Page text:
4th Place – Miriam DuBois, from Teaneck, NJ finished in fourth place.  She earned a very respectable $17,136 in prize money.  DuBois has a most unusual background.  She officiates professional tennis matches.  This marked her best showing ever in a major poker tournament.

3rd Place – Erik Gorman took third place.  He works as a professional glassblower.  Gorman came close to victory but those dreams were shattered and he was forced to accept a $22,962 payout.  Gorman endured arguably the most dramatic roller coaster ride of anyone at the final table, wavering between a short stack and a big stack during the entire final match. 

2nd Place – Len Vizirov finished as the runner up.  The Russian-born part-time poker player now living in Chalfont, PA earned $31,173 in prize money.  Vizirov works as an IT manager.  This was his fourth time to cash on the WSOP Circuit and was his 12th major tournament cash.  He now has about $80,000 in live career tournament winnings.

1st Place – Jeffrey Gurfinkel won his second career victory and biggest tournament payout ever.  He collected $50,446 for first place, plus his first WSOP Circuit gold ring.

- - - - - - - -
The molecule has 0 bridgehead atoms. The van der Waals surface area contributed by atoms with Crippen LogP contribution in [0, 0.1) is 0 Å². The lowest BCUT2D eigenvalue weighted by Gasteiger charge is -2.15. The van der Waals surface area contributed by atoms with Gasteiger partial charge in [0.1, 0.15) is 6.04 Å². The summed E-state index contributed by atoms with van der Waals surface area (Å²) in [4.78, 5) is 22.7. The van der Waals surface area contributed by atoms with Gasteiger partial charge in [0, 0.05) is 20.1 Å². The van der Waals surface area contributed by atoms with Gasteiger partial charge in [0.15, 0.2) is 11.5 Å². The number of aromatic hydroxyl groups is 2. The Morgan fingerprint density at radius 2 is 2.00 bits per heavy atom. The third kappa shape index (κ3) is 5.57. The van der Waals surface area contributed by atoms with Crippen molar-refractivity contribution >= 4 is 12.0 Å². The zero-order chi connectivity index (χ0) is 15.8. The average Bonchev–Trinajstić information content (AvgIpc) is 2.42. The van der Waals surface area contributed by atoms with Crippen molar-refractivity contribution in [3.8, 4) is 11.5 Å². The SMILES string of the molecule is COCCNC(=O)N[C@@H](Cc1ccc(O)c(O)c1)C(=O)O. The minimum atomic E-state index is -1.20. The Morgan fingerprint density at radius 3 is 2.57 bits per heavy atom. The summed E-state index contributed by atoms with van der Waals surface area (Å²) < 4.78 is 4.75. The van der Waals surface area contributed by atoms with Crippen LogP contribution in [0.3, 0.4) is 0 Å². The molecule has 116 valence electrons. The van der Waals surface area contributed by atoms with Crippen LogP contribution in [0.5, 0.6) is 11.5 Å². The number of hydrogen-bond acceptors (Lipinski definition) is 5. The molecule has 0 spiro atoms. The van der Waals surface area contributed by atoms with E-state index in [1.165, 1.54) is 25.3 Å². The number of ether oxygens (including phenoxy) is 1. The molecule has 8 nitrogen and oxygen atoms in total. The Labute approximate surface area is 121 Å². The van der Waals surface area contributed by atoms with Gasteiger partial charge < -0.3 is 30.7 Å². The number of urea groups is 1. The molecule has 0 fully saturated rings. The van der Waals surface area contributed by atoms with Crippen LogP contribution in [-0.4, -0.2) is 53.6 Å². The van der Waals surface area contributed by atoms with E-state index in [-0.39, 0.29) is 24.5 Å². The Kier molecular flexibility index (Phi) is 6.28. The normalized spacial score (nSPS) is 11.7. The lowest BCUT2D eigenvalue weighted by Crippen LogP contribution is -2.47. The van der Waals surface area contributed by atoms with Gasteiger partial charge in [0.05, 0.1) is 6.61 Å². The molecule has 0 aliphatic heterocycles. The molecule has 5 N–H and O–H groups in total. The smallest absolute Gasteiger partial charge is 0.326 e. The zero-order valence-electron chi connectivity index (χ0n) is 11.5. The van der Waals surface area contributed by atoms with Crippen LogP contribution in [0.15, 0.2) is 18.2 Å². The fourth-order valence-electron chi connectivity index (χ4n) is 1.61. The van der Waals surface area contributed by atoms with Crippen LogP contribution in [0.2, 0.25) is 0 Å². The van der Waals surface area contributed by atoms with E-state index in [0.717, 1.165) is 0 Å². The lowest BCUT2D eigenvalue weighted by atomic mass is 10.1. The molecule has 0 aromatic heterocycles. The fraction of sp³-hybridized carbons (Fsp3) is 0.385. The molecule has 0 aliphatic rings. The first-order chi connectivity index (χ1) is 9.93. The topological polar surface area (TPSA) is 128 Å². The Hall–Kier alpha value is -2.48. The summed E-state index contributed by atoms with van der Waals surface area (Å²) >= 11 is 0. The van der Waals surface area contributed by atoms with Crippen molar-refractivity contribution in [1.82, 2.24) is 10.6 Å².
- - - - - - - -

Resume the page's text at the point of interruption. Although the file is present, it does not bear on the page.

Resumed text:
Gurfinkel’s win was a most decisive victory.  He was never in serious danger of elimination.  During the nearly six-hour final table, he was near the chip lead or held the top spot during the entire time.  He began play ranked third in chips, but once the bigger stacks were knocked out, Garfunkel became the player to beat.  Yet no player was able to overcome his decisive advantage.

With this victory, Gurfinkel joins the Event #1 winner (Richard Smith) as the two early leaders in this WSOP Circuit’s “Best All-Around Player” standings.  The player who accumulates the most overall points in Atlantic City’s twelve combined gold ring tournaments receives a pre-paid entry into the $1 million 2011-2012 WSOP Circuit National Championship, to be held in Las Vegas, next May.  At least two players from this tournament series will qualify for the WSOP Circuit National Championship, which is classified as a WSOP gold bracelet event.  The other automatic qualifier will be the winner of Harrah’s Atlantic City’s Main Event championship.

With the second tournament wrapped up, there are still ten more gold ring events remaining in what is being billed as a “12 rings in 12 days” poker series.  The WSOP Circuit at Harrah’s Atlantic City continues through December 12th.  This year’s schedule includes not only all the gold ring events, but multiple second-chance tournaments (at 5 pm and 7 pm most days), single table and mega satellites, plus cash games going around the clock inside the Harrah’s Poker Room.